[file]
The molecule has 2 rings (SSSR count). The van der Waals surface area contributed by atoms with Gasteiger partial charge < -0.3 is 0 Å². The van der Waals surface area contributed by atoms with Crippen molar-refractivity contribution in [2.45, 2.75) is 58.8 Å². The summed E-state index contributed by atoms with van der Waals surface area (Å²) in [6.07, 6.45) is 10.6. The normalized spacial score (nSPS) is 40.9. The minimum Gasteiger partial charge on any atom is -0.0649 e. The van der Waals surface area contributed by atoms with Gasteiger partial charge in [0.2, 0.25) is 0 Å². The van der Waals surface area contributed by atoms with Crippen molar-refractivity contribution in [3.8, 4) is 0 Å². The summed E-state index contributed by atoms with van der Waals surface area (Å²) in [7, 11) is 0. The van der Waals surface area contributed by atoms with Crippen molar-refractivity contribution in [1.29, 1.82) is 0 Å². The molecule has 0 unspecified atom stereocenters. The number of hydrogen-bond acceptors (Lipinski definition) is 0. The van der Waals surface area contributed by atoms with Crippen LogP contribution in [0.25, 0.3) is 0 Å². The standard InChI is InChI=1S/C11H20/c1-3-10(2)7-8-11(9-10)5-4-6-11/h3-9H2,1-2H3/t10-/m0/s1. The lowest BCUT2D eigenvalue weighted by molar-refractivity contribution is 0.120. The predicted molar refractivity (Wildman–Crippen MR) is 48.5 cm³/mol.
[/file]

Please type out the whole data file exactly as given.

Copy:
The molecule has 2 rings (SSSR count). The van der Waals surface area contributed by atoms with Gasteiger partial charge < -0.3 is 0 Å². The van der Waals surface area contributed by atoms with Crippen molar-refractivity contribution in [2.45, 2.75) is 58.8 Å². The summed E-state index contributed by atoms with van der Waals surface area (Å²) in [6.07, 6.45) is 10.6. The normalized spacial score (nSPS) is 40.9. The minimum Gasteiger partial charge on any atom is -0.0649 e. The van der Waals surface area contributed by atoms with Gasteiger partial charge in [0.2, 0.25) is 0 Å². The van der Waals surface area contributed by atoms with Crippen molar-refractivity contribution in [3.8, 4) is 0 Å². The summed E-state index contributed by atoms with van der Waals surface area (Å²) in [7, 11) is 0. The van der Waals surface area contributed by atoms with Crippen molar-refractivity contribution in [1.29, 1.82) is 0 Å². The molecule has 0 unspecified atom stereocenters. The number of hydrogen-bond acceptors (Lipinski definition) is 0. The van der Waals surface area contributed by atoms with Crippen LogP contribution in [0.25, 0.3) is 0 Å². The standard InChI is InChI=1S/C11H20/c1-3-10(2)7-8-11(9-10)5-4-6-11/h3-9H2,1-2H3/t10-/m0/s1. The lowest BCUT2D eigenvalue weighted by molar-refractivity contribution is 0.120. The predicted molar refractivity (Wildman–Crippen MR) is 48.5 cm³/mol.